In 1907, Boston had the “Newton Pet Cemetery” which was for the use of the poor flat dweller who had nowhere to bury a beloved pet. Without such a burying ground, the deceased would have to be thrown in an ash barrel or back yard midden. In November 1908, a 19 acre cemetery for “aristocratic dogs and cats of Chicago” was planned, although its proposed location was not initially revealed in case of objections in the neighbourhood. John J. Millar had an option on a site and Mayor Busse instructed his assistant to draw up an ordinance making the burial ground possible.

The St Louis Post Dispatch, December 20, 1908, tells its readers that a cemetery for the burial of pet animals would be ready in St. Louis in January 1909. It claimed it was the only cemetery in the world for the interment of birds and animals, basing this claim on the fact that the Hyde Park cemetery was only for dogs, and a cemetery in Paris, France was a small plot owned by an aged spinster rather than a public cemetery. The St. Louis Dog, Cat, and Pet Cemetery was the idea of Dr. Frederick Shaffer who was already receiving applications from around the United States and one from Europe. Dr Shaffer had bought a funeral car (which would be drawn by two white horses) and promised funerals exactly like those of humans except “there will be no service of any kind.”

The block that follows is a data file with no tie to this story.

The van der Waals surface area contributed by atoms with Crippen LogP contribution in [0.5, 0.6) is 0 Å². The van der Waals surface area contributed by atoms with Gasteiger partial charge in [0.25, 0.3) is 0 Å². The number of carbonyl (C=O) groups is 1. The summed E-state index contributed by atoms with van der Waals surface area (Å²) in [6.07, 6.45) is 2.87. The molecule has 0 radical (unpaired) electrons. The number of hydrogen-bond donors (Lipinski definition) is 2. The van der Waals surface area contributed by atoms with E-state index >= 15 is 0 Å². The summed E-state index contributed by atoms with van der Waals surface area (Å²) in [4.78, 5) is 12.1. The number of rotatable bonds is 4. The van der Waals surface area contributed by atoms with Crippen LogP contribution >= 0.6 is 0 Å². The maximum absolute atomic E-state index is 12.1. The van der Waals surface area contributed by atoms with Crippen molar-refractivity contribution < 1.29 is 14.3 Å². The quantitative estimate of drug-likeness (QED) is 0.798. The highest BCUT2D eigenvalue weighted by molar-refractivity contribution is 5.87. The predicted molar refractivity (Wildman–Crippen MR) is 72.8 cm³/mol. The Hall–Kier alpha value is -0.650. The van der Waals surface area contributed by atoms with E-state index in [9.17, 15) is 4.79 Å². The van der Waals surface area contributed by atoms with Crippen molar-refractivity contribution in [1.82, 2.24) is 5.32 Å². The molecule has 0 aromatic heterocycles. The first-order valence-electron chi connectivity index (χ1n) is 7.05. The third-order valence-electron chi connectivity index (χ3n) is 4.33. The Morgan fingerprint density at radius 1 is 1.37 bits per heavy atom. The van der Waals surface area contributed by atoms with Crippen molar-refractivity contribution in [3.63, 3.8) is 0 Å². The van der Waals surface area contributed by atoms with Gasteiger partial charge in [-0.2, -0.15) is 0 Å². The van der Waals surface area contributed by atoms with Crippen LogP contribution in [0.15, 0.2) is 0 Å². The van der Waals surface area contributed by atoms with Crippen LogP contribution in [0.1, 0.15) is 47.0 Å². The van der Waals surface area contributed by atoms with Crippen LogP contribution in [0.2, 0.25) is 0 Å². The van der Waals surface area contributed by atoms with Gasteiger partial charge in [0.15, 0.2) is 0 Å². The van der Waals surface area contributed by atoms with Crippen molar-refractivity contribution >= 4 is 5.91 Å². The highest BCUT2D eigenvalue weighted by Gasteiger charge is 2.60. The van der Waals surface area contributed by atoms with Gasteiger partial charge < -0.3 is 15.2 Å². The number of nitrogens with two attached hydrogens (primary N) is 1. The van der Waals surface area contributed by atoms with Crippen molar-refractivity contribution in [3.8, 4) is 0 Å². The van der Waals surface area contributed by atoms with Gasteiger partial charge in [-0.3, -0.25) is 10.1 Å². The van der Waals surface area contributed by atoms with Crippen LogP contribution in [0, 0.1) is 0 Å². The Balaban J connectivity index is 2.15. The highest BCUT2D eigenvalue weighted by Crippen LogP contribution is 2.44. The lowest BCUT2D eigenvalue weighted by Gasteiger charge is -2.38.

In July 1915, The New York Times carried an account of a cat and dog cemetery opened for pets of those who worked at the Bide-a-Wee Home, 41, East Thirty-eighth street, New York. The 15 acres of land was to be the shelter’s Summer home, and 5 acres of this were set over to the cemetery. A permanent plot could be purchased for $25. The article then listed several of the society set who had already bought plots there. And in 1916, according to the Indianapolis Star (April 9th, 1916) seven acres of land on a gentle slope adjacent to the Upper Gulph road were being used as a burial place for around 100 pet dogs and 3 pet cats.


As a slightly irreverent footnote, this comes from New Zealand’s Wanganui Herald of 20 April 1904. ‘Who should pay for a cat's funeral? This was a question that cropped up at the Borough Council meeting last evening." It transpired that a burgess had sent word to the rubbish contractor to remove a dead cat from opposite his dwelling, and that official yoked his horse to his cart and - driving to the place - did as requested. Now the contractor has a grievance, as the burgess refused to pay for the cost of removal - or, as one councillor facetiously put it, he "declines to pay for the funeral of the cat." ‘